While facing my family in the context of this blog usually entails looking forward today my head is in a different place. Instead of closing my eyes last night to go to sleep and seeing my future with my children and Dan as I always do - I was looking back, reviewing my past.
Watching some of my closest friends go through the initiation into parenthood as they await their first born I see them taking the exact same steps I had when I was awaiting Cohen. The process is so common that when I visualize it I imagine parents-to-be waiting in line for a turn to waltz on this grand Harlequin dance floor where the foot prints are laid down in a pattern to guide them through the motions.
After the dance, parents glide off of the dance floor onto the opposite side of the room, a spot from which - from here on out - everything looks different.
With my first pregnancy I glorified my parents. I humanized mistakes that I had been holding against them thru my twenties and then praised myself for how big I was for being capable of forgiveness. Parenthood was obviously going to bring out the best in me. Pregnancy and the preparation for becoming a first time parent allowed me to see that while they may have sometimes failed, my parents had tried their best. And when entering an endeavor such as parenthood a young couple needs to believe nothing more than that our best will simply be good enough.
Not long after my daughter was born Dan and I were at my parents house and my mother was holding Cohen at less than one month old. My mother's lips and teeth were stained like those of a child who had taken great pleasure in drawing out his consumption of a purple sucker. Only she had consumed two bottles of red wine. I remember sitting across the room watching the way Cohen teetered in her lap. I sat torn in two - one half the maternal instinct that wanted to snatch Cohen from my mother's arms in a protective swoop - the other half of me paralyzed as the child who grew up watching her parents drink and was never able to find a single word that could combat their addiction.
This feeling of conflict turned out to be a much more accurate indication of how parenthood was about to play out for me.
I looked back onto the metaphorical dance floor, traced my steps, and stood frozen and confused as to how a path I thought I saw myself walk so clearly had taken me somewhere I never wanted to go. Parenthood forced me to confront a lot of things in my own childhood that before having a child of my own I would have just as soon never revisited. It turns out that my parents' best hadn't been good enough. This was a two fold problem.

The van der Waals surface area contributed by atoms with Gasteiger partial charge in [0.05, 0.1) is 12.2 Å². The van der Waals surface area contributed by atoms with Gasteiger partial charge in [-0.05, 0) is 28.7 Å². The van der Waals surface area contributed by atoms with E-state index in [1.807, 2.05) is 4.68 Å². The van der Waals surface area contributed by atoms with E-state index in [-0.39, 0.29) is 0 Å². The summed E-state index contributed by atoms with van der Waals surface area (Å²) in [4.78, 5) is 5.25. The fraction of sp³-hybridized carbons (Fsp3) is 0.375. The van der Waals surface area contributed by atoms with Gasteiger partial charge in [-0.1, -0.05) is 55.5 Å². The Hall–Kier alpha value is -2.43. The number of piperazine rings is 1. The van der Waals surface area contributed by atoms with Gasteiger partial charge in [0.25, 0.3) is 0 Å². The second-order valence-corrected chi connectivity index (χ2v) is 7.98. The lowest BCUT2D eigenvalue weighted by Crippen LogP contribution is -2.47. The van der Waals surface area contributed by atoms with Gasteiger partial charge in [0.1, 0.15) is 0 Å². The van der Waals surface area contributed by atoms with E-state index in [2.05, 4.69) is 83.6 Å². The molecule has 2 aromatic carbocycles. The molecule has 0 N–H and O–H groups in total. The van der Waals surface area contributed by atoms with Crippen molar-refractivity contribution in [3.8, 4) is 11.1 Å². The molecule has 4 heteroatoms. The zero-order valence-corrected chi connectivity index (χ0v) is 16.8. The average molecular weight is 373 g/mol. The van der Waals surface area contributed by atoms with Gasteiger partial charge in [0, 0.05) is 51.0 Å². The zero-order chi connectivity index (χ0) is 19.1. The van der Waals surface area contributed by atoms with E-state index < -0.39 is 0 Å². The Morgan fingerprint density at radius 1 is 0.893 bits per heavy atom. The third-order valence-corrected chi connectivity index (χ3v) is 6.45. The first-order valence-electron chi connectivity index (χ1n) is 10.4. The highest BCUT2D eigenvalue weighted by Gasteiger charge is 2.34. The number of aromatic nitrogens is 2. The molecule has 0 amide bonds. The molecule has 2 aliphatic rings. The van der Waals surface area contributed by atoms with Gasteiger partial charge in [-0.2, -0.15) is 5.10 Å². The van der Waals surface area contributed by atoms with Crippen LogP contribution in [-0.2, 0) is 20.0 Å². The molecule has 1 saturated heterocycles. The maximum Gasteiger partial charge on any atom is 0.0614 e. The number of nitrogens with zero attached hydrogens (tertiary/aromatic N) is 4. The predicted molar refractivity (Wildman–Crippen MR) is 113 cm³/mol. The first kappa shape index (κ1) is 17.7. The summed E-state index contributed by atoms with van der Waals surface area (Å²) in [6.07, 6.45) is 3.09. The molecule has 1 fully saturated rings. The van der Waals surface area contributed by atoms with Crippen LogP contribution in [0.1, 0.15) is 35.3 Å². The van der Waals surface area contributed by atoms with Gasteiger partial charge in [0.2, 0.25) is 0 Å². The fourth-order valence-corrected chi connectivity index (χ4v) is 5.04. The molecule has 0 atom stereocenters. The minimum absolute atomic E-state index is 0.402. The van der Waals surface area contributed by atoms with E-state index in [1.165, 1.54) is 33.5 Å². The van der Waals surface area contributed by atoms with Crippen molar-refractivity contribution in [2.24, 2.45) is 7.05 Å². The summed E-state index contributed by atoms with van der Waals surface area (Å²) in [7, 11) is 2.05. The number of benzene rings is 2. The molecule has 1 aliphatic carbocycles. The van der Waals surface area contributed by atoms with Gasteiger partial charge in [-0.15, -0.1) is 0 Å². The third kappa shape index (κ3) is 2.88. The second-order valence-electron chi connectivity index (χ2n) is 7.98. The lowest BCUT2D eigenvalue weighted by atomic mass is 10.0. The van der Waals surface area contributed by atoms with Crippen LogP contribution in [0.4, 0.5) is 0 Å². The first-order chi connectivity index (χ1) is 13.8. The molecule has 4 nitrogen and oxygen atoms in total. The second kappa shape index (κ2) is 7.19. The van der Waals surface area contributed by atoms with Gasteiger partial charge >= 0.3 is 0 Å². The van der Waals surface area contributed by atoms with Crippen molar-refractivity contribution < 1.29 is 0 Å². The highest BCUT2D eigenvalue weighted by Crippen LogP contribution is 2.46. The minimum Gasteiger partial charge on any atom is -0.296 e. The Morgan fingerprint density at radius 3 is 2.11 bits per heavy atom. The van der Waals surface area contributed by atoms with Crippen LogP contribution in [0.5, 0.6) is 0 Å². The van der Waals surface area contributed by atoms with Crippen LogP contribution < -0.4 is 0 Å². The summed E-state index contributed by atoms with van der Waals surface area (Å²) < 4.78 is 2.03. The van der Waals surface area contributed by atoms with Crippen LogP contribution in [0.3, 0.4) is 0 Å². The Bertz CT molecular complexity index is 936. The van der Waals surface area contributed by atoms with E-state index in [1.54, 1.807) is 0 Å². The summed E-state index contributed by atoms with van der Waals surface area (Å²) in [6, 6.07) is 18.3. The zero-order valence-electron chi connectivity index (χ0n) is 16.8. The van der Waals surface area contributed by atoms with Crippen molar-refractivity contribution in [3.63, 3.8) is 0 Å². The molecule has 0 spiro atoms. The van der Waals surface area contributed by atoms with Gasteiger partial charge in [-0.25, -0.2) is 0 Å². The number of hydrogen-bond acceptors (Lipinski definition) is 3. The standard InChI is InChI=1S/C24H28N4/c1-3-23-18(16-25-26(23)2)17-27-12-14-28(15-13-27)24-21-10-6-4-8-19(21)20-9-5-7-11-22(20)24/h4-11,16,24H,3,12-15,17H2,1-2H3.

First, throughout my pregnancy I had convinced myself that despite their flaws I could still emulate my parents and raise a child that would turn out at least as good as I have, and I felt pretty good about who I was at that time.
As a mother I realized that I turned out the way I have because of many factors in my life beyond the way I was parented and that who I am is fundamentally opposed to much of how I was brought up. This left me with no one to emulate, and the thought of flying solo as parent terrified me.
Secondly, my parents had not changed. They are the same people now as grandparents that they were when they were my parents. The only difference is that my children have a filter - me. I never had that. I saw everything. Still, it has taken me a few years to master the balance between being a protective mother and a scared kid simultaneously facing her parent's addictions and seeking their approval.
Could it be that we never truly see our parents as people until we are parents? Or do we realize upon our own entry into parenthood how little room for certain types of error there is - and it becomes clear that some of us had parents that did not share our awareness of the size of that margin for error?
Cohen adores her grandparents. She sees them on a weekly basis. Life goes on despite addiction. Life smooths over rocky pasts, despite the initial impact of strikes and blows scars form the bridges between before and after so that families can continue to move forward - which I have always felt is a family's only hope.
My mother drinks on and off, and denies being an alcoholic. My father is a shadow of the man I used to know and I spend a fair amount of time trying to figure how much of that is due to his illness and how much is do to his pain pill addiction. But my mother mostly hides her drinking and will refrain when Cohen is with her. My father is too far gone to take anyone else into consideration when seeking out his pain medication. While I have not seen the real him in almost a year at the least, Cohen will have never known the real him. She knows him now, knows what little I let her see. they have a petri dish relationship that I monitor closely.
Weeks away from having our second child I fly solo with confidence these days. I have Dan, and I am lucky to have found a partner so equally involved with his love for our children. For me family redefines itself with each addition. That is the gift of looking forward instead of back. It gets better with time. As a mother I can build on the foundation of my choosing, rather than the girl I used to be who spent her time trying to construct a castle on soft sand and mud. Recognize the power in that and flying solo will be a breeze.